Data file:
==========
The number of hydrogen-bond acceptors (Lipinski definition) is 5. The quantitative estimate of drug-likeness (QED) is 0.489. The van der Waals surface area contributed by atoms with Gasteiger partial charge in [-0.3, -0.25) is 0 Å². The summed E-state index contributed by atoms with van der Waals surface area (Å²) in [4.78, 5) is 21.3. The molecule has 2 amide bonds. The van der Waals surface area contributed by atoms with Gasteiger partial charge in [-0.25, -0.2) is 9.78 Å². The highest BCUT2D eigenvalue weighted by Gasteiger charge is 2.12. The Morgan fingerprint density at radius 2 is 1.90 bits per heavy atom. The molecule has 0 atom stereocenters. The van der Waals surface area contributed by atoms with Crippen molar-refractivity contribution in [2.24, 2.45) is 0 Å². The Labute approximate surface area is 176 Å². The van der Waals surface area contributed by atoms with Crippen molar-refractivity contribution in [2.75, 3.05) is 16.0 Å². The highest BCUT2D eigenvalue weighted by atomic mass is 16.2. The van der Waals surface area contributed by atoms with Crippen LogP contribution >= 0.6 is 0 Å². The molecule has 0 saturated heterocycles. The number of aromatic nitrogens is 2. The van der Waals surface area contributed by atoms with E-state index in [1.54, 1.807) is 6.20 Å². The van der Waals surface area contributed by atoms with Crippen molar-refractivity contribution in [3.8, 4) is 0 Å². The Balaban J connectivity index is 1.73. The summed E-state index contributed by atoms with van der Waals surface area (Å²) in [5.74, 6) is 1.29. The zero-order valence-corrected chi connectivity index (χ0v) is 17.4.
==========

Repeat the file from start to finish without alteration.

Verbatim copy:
The number of hydrogen-bond acceptors (Lipinski definition) is 5. The quantitative estimate of drug-likeness (QED) is 0.489. The van der Waals surface area contributed by atoms with Gasteiger partial charge in [-0.3, -0.25) is 0 Å². The summed E-state index contributed by atoms with van der Waals surface area (Å²) in [4.78, 5) is 21.3. The molecule has 2 amide bonds. The van der Waals surface area contributed by atoms with Gasteiger partial charge in [-0.25, -0.2) is 9.78 Å². The highest BCUT2D eigenvalue weighted by Gasteiger charge is 2.12. The Morgan fingerprint density at radius 2 is 1.90 bits per heavy atom. The molecule has 0 atom stereocenters. The van der Waals surface area contributed by atoms with Crippen molar-refractivity contribution in [2.24, 2.45) is 0 Å². The Labute approximate surface area is 176 Å². The van der Waals surface area contributed by atoms with Crippen molar-refractivity contribution in [2.75, 3.05) is 16.0 Å². The highest BCUT2D eigenvalue weighted by atomic mass is 16.2. The van der Waals surface area contributed by atoms with Crippen LogP contribution >= 0.6 is 0 Å². The molecule has 0 saturated heterocycles. The number of aromatic nitrogens is 2. The van der Waals surface area contributed by atoms with E-state index in [1.54, 1.807) is 6.20 Å². The van der Waals surface area contributed by atoms with Crippen molar-refractivity contribution in [3.8, 4) is 0 Å². The Balaban J connectivity index is 1.73. The summed E-state index contributed by atoms with van der Waals surface area (Å²) in [5.74, 6) is 1.29. The zero-order valence-corrected chi connectivity index (χ0v) is 17.4.